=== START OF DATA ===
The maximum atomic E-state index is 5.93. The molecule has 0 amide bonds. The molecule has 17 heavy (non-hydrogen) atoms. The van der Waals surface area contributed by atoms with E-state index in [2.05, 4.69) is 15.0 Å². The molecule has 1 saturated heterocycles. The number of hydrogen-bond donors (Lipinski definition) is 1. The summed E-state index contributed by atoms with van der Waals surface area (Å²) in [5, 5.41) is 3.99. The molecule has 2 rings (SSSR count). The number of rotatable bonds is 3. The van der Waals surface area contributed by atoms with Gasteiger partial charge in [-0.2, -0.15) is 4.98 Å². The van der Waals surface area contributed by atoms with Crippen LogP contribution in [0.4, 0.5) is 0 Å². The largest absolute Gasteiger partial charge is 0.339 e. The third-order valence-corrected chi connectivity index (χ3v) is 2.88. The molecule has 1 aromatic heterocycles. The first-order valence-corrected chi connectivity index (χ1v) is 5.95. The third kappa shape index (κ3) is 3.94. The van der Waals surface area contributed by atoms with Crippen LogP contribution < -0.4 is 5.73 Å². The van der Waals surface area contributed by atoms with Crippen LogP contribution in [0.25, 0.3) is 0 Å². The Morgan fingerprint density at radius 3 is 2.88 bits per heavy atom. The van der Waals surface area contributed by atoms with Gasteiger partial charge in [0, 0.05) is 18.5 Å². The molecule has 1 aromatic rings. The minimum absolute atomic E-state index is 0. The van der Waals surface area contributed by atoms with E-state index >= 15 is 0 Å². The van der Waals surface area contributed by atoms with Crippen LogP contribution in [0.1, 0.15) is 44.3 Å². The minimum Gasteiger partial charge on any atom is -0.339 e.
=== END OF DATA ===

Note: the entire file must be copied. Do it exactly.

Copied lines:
The maximum atomic E-state index is 5.93. The molecule has 0 amide bonds. The molecule has 17 heavy (non-hydrogen) atoms. The van der Waals surface area contributed by atoms with E-state index in [2.05, 4.69) is 15.0 Å². The molecule has 1 saturated heterocycles. The number of hydrogen-bond donors (Lipinski definition) is 1. The summed E-state index contributed by atoms with van der Waals surface area (Å²) in [5, 5.41) is 3.99. The molecule has 2 rings (SSSR count). The number of rotatable bonds is 3. The van der Waals surface area contributed by atoms with Gasteiger partial charge in [-0.2, -0.15) is 4.98 Å². The van der Waals surface area contributed by atoms with Crippen LogP contribution in [0.4, 0.5) is 0 Å². The largest absolute Gasteiger partial charge is 0.339 e. The third-order valence-corrected chi connectivity index (χ3v) is 2.88. The molecule has 1 aromatic heterocycles. The first-order valence-corrected chi connectivity index (χ1v) is 5.95. The third kappa shape index (κ3) is 3.94. The van der Waals surface area contributed by atoms with Crippen LogP contribution < -0.4 is 5.73 Å². The van der Waals surface area contributed by atoms with Crippen LogP contribution in [0.25, 0.3) is 0 Å². The Morgan fingerprint density at radius 3 is 2.88 bits per heavy atom. The van der Waals surface area contributed by atoms with Gasteiger partial charge in [0, 0.05) is 18.5 Å². The molecule has 1 aromatic rings. The minimum absolute atomic E-state index is 0. The van der Waals surface area contributed by atoms with E-state index >= 15 is 0 Å². The van der Waals surface area contributed by atoms with Crippen LogP contribution in [0.1, 0.15) is 44.3 Å². The minimum Gasteiger partial charge on any atom is -0.339 e.